Wealth Professional

How Conquest is storming into new financial-planning markets

After a new round of financing, financial planning tech firm is primed to enter sectors and jurisdictions in the wealth space

After Dr. Mark Evans launched Conquest Planning in 2018, his second financial planning technology venture after Naviplan, he raised $3 million from a handful of key investment partners. Today, the firm has several major partnerships and clients under its belt – and has its sights set on even greater heights.

In a new round of equity financing from its original investment partners – Portage Ventures, IGM Financial, and Fidelity International Strategic Ventures – Conquest topped up its war chest by $7.5 million to help it get through the next 12 to 18 months of growth.

“it's evidence that they believe in our vision, and they want us to execute as quickly as possible,” the founder and CEO of Conquest told Wealth Professional. “And they want to make sure that we have the capital to do that, that we don't get overwhelmed with success and get caught short in terms of people and resources.”

The firm has certainly allowed no moss to grow under its feet. With its agile development approach, Conquest has been able to do monthly releases of its financial planning technology solution, far quicker than what was possible during Evans’s days with Naviplan. As clients utilize the solution and provide feedback, the firm has made improvements and tweaks quickly, providing for a closer collaboration with its users.

As it looks to grow its client base, Conquest is investing in acquiring more talent across the board, from software developers to product management experts. And whereas it has invested thinly thus far on sales and marketing resources, it’s having to ramp up as it sees a steady influx of opportunities from the marketplace.

“A lot of organizations are looking at the next generation of advice, and how they can use technology to leverage their relationships with their clients,” Evans said.

Aside from big banks, Conquest’s pipeline of clients now includes a number of players in the MGA space, which Evans said is looking to provide more holistic solutions for clients than in years past. The group retirements market is another new arena for the team, as organizations look to expand from providing simple tools like calculators to potentially offering self-directed and advisor-assisted modules to benefits plan members and participants depending on their needs.

“We didn't really envision that the retirement benefits and the employee benefits market would be as receptive to the solution as they are,” he said. “I think it's going to take a bit to get that right, but I see everyone’s committed to making advice available to as many people as possible, so we’re super excited.”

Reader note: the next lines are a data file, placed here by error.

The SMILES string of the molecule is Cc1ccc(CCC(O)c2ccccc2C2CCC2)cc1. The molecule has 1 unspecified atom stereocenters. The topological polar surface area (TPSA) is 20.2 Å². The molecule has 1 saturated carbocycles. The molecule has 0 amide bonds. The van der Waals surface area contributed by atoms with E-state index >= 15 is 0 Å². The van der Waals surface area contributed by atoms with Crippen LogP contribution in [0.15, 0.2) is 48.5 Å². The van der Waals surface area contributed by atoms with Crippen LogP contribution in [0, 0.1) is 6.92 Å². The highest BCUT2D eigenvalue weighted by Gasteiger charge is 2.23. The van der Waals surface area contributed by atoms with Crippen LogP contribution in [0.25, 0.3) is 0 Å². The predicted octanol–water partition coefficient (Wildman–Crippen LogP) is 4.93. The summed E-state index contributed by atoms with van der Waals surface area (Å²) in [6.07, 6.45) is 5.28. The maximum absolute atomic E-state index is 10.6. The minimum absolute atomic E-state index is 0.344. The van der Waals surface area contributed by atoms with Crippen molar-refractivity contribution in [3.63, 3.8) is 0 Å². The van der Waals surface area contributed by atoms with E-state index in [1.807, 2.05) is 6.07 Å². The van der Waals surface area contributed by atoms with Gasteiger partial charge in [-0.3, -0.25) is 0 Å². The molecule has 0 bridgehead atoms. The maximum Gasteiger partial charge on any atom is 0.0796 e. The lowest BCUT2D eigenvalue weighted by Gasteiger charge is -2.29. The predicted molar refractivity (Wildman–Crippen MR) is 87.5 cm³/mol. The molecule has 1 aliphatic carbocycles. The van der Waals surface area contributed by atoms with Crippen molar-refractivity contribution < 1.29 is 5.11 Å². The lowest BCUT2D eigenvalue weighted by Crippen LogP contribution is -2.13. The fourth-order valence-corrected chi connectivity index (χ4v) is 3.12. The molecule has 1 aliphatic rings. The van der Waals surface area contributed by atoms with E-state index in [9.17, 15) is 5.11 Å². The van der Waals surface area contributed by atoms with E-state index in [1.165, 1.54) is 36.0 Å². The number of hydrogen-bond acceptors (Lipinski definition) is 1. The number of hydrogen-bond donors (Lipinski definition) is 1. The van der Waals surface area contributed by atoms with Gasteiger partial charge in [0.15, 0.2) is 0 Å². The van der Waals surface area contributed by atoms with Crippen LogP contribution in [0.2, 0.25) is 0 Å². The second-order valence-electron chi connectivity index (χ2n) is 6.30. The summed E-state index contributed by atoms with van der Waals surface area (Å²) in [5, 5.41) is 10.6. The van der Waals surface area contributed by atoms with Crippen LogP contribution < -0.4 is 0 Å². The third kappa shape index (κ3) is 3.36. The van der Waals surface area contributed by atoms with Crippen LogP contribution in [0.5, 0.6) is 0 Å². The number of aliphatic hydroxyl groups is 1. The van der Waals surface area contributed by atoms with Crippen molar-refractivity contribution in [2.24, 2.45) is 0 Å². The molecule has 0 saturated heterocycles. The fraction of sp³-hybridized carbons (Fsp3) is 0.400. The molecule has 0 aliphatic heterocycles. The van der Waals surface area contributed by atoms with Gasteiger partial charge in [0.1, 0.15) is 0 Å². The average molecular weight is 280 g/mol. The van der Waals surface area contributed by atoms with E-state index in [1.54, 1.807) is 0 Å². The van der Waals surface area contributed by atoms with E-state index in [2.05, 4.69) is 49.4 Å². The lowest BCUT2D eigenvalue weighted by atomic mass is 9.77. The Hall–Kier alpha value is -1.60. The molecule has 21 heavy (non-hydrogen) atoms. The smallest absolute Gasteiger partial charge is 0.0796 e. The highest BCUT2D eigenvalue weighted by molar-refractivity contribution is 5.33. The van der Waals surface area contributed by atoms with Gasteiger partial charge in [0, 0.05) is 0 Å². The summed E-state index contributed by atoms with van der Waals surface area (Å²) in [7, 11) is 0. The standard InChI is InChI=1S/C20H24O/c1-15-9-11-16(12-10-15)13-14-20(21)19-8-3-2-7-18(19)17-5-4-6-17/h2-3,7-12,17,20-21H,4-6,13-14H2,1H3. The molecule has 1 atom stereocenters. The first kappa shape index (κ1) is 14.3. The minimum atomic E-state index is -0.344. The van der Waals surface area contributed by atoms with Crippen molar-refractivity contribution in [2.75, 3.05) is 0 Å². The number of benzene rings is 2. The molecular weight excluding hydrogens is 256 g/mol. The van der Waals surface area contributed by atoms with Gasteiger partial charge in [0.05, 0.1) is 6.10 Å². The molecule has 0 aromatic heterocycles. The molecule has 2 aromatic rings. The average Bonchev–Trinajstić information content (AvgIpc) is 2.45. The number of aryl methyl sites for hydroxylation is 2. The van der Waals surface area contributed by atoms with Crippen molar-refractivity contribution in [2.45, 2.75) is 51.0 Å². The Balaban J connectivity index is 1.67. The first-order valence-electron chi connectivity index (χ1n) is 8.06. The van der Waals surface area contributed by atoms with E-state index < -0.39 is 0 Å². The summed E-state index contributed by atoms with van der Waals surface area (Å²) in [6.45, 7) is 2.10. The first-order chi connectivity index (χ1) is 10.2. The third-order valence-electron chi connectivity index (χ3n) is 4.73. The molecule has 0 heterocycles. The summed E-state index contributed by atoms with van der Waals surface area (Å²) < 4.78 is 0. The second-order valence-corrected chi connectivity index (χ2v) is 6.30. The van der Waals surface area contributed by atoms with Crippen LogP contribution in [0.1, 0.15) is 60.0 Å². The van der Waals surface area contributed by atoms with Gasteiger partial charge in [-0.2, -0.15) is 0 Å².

Beyond the new doors opening in Canada, Conquest is taking the first steps on its international expansion with a planned U.K. launch this fall in conjunction with Fidelity Funds Network, which has a formidable network of clients in the country. As Evans explained, one of the firm’s goals when it started was to create a multi-jurisdictional solution that includes generic capabilities that are applicable to all countries, while also providing modules to address country-specific aspects of taxation and investment that can be plugged and played in as necessary.

“That isn’t really problematic to us because all that information is available,” he said. “We have access to experts through Fidelity, so our people are really getting well schooled on the nuances of the U.K. market and getting up to speed on that.”

The more significant challenge for Conquest is brand recognition. While the team’s success with Naviplan has let it open many C-level doors in the North American market, that metaphorical key doesn’t work as well across the pond. That’s why over the past six to 12 months, Fidelity and Portage have been using their connections to conduct socialization campaigns and set the stage for its European debut.

“What's interesting is the approaches that U.K. incumbents have taken to their planning tools are extremely similar to the tools in North America: They're very tedious, time-consuming trial-and-error type solutions,” Evans said. “So the same problems exist in the U.K. that we’re facing in Canada in the US, where planning tends to be used at the high level only because of the amount of effort and time that has to be put into building and walking clients through a plan.”

Over the next few months, Conquest is looking to recruit U.K. talent on both the sales and product, as well as open an office in the U.K. Further out, the company wants to dive into the U.S. market; it has already hired its first U.S.-based resource person, and is looking to establish an office there.

“We started three years ago with seven people, and we're up to almost 70 people now. We should have around 90 by the end of the year,” Evans said. “I think we’re proving that we don't care where you're from as long as you’ve got the best solution, and it’s satisfying to think that Canada has the world-class expertise and talent for that.”

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